MAXOLON INJECTION - CMI
CONSUMER MEDICINE INFORMATION
What is in this leaflet
This leaflet answers some of the common questions about Maxolon. It does not contain all the available information. It does not
take the place of talking to the doctor or pharmacist.
All medicines have risks and benefits. The doctor has weighed the possible risks of taking Maxolon against the expected benefits.
You must follow the doctor's advice about receiving Maxolon. If you have any concerns about this medication, talk to the doctor,
nurse or pharmacist.
Keep this leaflet until you have finished treatment with Maxolon. You may want to read it again.
What Maxolon is used for
Maxolon contains metoclopramide as the active ingredient.
Maxolon helps control nausea and vomiting caused by infectious diseases, migraine, kidney disease, childbirth, other
medications, cancer, or following surgery, chemotherapy or radiation treatment.
Maxolon is also used to activate stomach contractions in conditions where there is a need to encourage normal passage of food
through the stomach and intestines.
Maxolon is used together with X-rays to help diagnose problems of the stomach and/or intestine. It is also used to assist with
passing a tube into the intestine.
Maxolon works by blocking the action of a chemical in the brain which causes nausea and vomiting. Maxolon also acts in the
stomach and upper intestine to increase muscle contractions.
The doctor may have prescribed Maxolon for another reason. Ask the doctor if you have any questions about why Maxolon has
been prescribed for you.
There is no evidence that Maxolon is addictive.
Maxolon must not be used if:
you have had an allergic reaction to metoclopramide or any of the other ingredients contained in this medicine. The ingredients
are listed at the end of this leaflet. Signs of an allergic reaction may include itchy skin rash, shortness of breath and swelling of the
face or tongue.
Maxolon is also available as tablets and oral solution. If you have had Maxolon or metoclopramide before and became unwell, tell
the doctor or pharmacist before you receive any Maxolon.
you have any of the following conditions:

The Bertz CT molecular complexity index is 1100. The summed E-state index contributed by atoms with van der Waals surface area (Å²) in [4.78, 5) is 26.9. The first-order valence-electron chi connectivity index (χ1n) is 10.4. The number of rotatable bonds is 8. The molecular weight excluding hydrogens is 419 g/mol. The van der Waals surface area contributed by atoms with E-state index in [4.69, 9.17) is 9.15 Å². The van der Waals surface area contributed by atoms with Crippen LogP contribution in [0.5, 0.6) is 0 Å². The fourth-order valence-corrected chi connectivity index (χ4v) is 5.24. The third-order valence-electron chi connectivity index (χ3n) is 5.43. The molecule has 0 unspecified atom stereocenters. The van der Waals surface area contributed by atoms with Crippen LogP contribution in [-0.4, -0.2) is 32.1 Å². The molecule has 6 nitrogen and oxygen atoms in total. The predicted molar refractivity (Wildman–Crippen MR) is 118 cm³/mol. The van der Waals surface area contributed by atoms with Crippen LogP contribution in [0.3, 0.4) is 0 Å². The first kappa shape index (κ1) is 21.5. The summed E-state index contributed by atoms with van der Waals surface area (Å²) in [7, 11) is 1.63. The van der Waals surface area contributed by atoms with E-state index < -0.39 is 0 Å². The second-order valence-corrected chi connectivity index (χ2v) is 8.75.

- active bleeding from the stomach and/or digestive tract
- blockage of the stomach and/or digestive tract
- recent surgery on the stomach and/or digestive tract
- phaeochromocytoma (an adrenaline-producing tumour of the adrenal gland).
the expiry date (EXP) printed on the pack has passed or if the package is torn or shows signs of tampering.
Before starting Maxolon tell the doctor if:
you have ever had an allergic reaction (such as a rash) to metoclopramide in the past.
you have epilepsy. Maxolon may increase the risk of having a fit.
you have Parkinson's disease. Maxolon may make this condition worse.
you are or think you may be pregnant or if you intend to become pregnant. The doctor will discuss with you the possible risks
and benefits of using Maxolon during pregnancy.
you are breastfeeding. Your baby can absorb metoclopramide from breast milk if you are breastfeeding. Maxolon can also have
an effect on the flow of milk.
you have liver or kidney problems. The dosage of Maxolon may need to be changed or you may need to be given an alternative
Taking other medicines with Maxolon:
Tell your doctor if you are taking any other medicines or have taken other medicines until recently. This includes those medicines
that you buy without a prescription. In particular mention if you are taking any of the following:
- tranquillisers or anti-anxiety medications
- strong pain relievers (eg codeine, morphine)
- sedatives or sleeping medications
- atropine-like medications (eg. some cold preparations, travel sickness medicines)
- tetracycline antibiotics, paracetamol, levodopa. Maxolon may increase the abso